Room on a Broom: The First Confession

The stereotypical image of a witch with her broomstick is deeply entrenched in the popular consciousness. If you ask anyone, from six to sixty, to name something they associate with a witch, the top answer will likely be a broom. At Halloween especially, on posters, chocolates, looming in shop windows, even walking down the high street, she – and it is almost always a she – is everywhere. 

It may therefore come as some surprise to learn that the first recorded admission of flying on a broomstick was made by a man. 

Guillaume Edelin, Prior of St. Germain en Laye near Paris and former Augustinian monk, would not be first choice for a sorcery suspect. Nonetheless, in 1453 he confessed under torture to having repeatedly honoured the Devil in the form of a sheep or ram, kissing the animal on the buttocks to show his submission. In return for diabolical assistance, Edelin stated, he was bound to meet with his new master whenever he should be called for. Conveniently, this could be achieved by the simple act of getting astride a broom – he was then, according to Edelin’s own admission, instantly transported to the presence of the Devil.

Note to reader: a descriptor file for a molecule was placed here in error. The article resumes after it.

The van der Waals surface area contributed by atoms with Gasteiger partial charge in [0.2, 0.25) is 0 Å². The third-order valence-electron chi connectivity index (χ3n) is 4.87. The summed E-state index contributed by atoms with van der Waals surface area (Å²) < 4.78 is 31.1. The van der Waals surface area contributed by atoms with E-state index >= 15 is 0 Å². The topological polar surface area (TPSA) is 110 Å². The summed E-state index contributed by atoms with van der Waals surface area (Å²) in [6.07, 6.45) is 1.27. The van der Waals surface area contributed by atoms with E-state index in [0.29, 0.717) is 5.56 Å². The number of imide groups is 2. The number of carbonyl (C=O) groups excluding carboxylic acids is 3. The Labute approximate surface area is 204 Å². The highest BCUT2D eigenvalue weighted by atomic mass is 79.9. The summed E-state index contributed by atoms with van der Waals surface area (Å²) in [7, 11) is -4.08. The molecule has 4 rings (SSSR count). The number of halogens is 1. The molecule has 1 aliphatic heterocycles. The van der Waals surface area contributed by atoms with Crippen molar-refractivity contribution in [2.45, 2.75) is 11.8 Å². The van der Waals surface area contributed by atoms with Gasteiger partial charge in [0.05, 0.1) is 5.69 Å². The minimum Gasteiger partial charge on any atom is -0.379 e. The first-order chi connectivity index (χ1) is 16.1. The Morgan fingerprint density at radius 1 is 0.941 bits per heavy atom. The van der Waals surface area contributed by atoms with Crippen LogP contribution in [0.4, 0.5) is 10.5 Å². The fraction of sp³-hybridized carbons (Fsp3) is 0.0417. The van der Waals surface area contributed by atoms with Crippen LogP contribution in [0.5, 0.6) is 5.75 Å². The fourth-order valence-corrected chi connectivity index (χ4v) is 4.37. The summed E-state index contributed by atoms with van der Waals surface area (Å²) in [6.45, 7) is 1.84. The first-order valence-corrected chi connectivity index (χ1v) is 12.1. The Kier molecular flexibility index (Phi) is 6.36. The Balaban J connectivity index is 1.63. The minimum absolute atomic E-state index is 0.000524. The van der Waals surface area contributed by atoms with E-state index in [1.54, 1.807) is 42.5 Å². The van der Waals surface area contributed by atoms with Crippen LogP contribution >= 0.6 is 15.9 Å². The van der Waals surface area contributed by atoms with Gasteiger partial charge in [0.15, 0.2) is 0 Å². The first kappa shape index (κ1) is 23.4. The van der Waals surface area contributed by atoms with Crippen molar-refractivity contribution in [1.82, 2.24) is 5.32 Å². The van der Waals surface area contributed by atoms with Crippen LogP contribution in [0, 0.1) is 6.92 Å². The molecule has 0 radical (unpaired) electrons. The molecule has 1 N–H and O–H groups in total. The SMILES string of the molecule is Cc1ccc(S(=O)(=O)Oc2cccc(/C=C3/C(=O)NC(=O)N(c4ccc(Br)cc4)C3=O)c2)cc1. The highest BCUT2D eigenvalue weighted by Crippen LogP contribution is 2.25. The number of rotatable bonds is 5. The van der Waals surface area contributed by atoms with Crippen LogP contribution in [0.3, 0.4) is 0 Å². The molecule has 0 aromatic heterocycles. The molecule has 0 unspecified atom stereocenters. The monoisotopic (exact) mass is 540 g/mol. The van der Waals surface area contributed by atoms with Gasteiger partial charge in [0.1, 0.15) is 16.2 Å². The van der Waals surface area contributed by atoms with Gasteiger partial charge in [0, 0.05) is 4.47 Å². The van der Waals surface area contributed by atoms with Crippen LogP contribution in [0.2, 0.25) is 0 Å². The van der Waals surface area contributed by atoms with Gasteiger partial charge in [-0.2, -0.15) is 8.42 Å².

A possible hint to why he was targeted comes from the further accusation that he was living with a woman of noble birth, whose affections he had won with the aid of his diabolical master. The real root cause however appears to have been a sermon preached shortly before his arrest; Edelin declared somewhat rashly that he did not believe in the witches’ Sabbath, saying instead that it was nothing but a creation of the imagination. This was not, as can be imagined, stomached well by those working with the Inquisition to root out the heresy of sorcery throughout France. 

Edelin was displayed on a scaffold in the city of Evreux, where he was publicly chastised for his sins. He duly confessed and repented before the assembled crowd, before being taken back to his dungeon where he was tortured in order to atone for his misdeeds. Jean Bodin refers to Edelin in his De la Demonomanie des Sorciers (The Demon-mania of Sorcerers) claiming that he was executed in 1453 as a wizard, but it appears that,although he was spared execution in exchange for his public confession, Edelin eventually died in prison.

The case is also of particular note as Edelin was said to have had a written copy of the contract signed with the Devil on his person at the time of his arrest; certain evidence not only of his guilt, but of the very things Edelin professed not to believe from the pulpit. 

A couple of years before Edelin’s confession, we have the first known printed image of a witch on a broom in 1451, the miniature Hexenflug der Vaudoises (Flight of the Witches) from Martin le Franc’s manuscript Le Champion des Dames. Thus the familiar and enduring image of women using their broomsticks to fly was born – and if a glance into shop windows is anything to go by, it is long set to continue. 

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